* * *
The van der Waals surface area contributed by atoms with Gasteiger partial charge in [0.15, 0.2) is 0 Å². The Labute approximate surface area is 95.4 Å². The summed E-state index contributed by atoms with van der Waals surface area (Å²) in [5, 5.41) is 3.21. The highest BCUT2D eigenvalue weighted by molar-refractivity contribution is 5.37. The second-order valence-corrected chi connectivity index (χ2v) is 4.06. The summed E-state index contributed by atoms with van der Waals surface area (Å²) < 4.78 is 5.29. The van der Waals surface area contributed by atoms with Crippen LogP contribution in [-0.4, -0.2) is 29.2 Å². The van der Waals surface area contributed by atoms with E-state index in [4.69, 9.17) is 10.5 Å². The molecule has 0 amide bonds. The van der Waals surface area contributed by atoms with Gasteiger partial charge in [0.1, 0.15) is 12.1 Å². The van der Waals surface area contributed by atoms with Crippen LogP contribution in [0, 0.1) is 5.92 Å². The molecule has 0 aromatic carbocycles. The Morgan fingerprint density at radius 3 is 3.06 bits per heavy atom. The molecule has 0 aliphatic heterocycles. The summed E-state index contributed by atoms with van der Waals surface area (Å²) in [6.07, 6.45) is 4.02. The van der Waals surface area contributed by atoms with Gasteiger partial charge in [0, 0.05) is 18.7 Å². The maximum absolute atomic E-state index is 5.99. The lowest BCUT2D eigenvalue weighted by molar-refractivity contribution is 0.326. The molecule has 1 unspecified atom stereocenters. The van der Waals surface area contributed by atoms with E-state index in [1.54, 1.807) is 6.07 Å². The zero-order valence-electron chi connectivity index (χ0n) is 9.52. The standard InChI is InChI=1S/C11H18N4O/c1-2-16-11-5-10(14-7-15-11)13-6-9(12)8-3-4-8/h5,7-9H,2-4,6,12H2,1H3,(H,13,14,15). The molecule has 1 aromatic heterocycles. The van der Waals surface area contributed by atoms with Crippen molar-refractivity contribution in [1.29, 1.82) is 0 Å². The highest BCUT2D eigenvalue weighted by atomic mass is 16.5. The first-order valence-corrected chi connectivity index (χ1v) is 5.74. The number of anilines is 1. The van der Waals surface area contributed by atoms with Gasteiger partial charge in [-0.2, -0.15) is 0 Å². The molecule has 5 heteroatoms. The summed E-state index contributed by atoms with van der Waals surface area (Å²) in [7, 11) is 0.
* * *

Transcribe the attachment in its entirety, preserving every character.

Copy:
The van der Waals surface area contributed by atoms with Gasteiger partial charge in [0.15, 0.2) is 0 Å². The Labute approximate surface area is 95.4 Å². The summed E-state index contributed by atoms with van der Waals surface area (Å²) in [5, 5.41) is 3.21. The highest BCUT2D eigenvalue weighted by molar-refractivity contribution is 5.37. The second-order valence-corrected chi connectivity index (χ2v) is 4.06. The summed E-state index contributed by atoms with van der Waals surface area (Å²) < 4.78 is 5.29. The van der Waals surface area contributed by atoms with Crippen LogP contribution in [-0.4, -0.2) is 29.2 Å². The van der Waals surface area contributed by atoms with E-state index in [4.69, 9.17) is 10.5 Å². The molecule has 0 amide bonds. The van der Waals surface area contributed by atoms with Gasteiger partial charge in [0.1, 0.15) is 12.1 Å². The van der Waals surface area contributed by atoms with Crippen LogP contribution in [0, 0.1) is 5.92 Å². The molecule has 0 aromatic carbocycles. The Morgan fingerprint density at radius 3 is 3.06 bits per heavy atom. The molecule has 0 aliphatic heterocycles. The summed E-state index contributed by atoms with van der Waals surface area (Å²) in [6.07, 6.45) is 4.02. The van der Waals surface area contributed by atoms with Gasteiger partial charge in [0, 0.05) is 18.7 Å². The maximum absolute atomic E-state index is 5.99. The lowest BCUT2D eigenvalue weighted by molar-refractivity contribution is 0.326. The molecule has 1 unspecified atom stereocenters. The van der Waals surface area contributed by atoms with E-state index in [1.54, 1.807) is 6.07 Å². The zero-order valence-electron chi connectivity index (χ0n) is 9.52. The standard InChI is InChI=1S/C11H18N4O/c1-2-16-11-5-10(14-7-15-11)13-6-9(12)8-3-4-8/h5,7-9H,2-4,6,12H2,1H3,(H,13,14,15). The molecule has 1 aromatic heterocycles. The van der Waals surface area contributed by atoms with Crippen molar-refractivity contribution in [1.29, 1.82) is 0 Å². The highest BCUT2D eigenvalue weighted by atomic mass is 16.5. The first-order valence-corrected chi connectivity index (χ1v) is 5.74. The number of anilines is 1. The van der Waals surface area contributed by atoms with Gasteiger partial charge in [-0.2, -0.15) is 0 Å². The molecule has 5 heteroatoms. The summed E-state index contributed by atoms with van der Waals surface area (Å²) in [7, 11) is 0.